The results of the Chi-square test revealed that there was no significant difference between the intervention and control groups regarding male: female ratio (P=0.84), vaginal birth and cesarean-section ratio (P=0.83), history of jaundice in the first child (P=0.1), birth rank(P=0.89), distribution of blood groups in the mothers (P=0.20), and distribution of blood groups in the newborns (P=0.20). Similarly, t-test showed no significant difference between the two groups in terms of mean age on admission, age at the onset of jaundice, birth weight, maternal age, hemoglobin level, and gestational age.

The results of t-test demonstrated a statistically significant difference between the intervention and control groups regarding mean weight at the time of admission (P=0.03). This difference in admission weight between the two groups led us to conduct ANCOVA for controlling the effect of this variable. The mean duration of hospital stay was 35.9 and 49.5 h in the intervention and control groups, respectively. In other words, the intervention group was discharged from the hospital 13.6 h earlier, which explains the significant difference between the two groups (P<0.001; Table 1). According to the independent t-test, the mean levels of total and indirect bilirubin indicated no significant difference between the two groups before the intervention (P=0.18). The results of repeated measures ANOVA reflected an interaction effect between the intervention and time. Consequently, receiving bilineaster drop over time was found to have a significant effect on the reduction of total and indirect bilirubin levels in the intervention group, compared to the control group (P2 =0.02) was insignificant.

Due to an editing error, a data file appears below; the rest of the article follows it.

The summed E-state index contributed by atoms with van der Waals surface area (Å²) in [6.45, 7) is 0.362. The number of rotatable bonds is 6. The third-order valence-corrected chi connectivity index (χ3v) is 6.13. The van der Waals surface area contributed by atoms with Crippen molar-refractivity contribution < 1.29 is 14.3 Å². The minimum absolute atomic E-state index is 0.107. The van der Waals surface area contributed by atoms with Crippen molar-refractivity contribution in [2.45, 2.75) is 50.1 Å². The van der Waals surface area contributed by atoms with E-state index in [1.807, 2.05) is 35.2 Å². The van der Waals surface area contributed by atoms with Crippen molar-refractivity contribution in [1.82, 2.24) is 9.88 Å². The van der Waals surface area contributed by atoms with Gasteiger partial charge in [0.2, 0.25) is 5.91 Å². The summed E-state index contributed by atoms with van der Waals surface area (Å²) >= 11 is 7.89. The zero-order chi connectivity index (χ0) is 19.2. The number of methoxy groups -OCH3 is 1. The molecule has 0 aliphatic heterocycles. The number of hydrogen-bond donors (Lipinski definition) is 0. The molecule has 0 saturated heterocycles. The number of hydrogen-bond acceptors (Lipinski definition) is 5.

Based on the results of independent t-test, the mean score of total and indirect bilirubin levels were not significantly different between the two groups before the intervention and 12, 36, and 48 h after the intervention (P>0.05). However, this difference was statistically significant 24 h post-intervention (P<0.001). The results of paired t-test indicated no significant difference regarding the mean score of total and indirect bilirubin levels 12, 24, 36, and 48 h after the intervention in the both groups (P<0.001). Nonetheless, the differences were greater in the intervention group. Based on the ANCOVA results, there was a significant difference between the two groups 12 and 24 h after the intervention (P<0.001); nevertheless, no significant difference was observed in the mean score of indirect bilirubin level 36 and 48 h after the intervention between the two groups (P=0.06 and P=0.23, respectively; Table 2, Figure 1).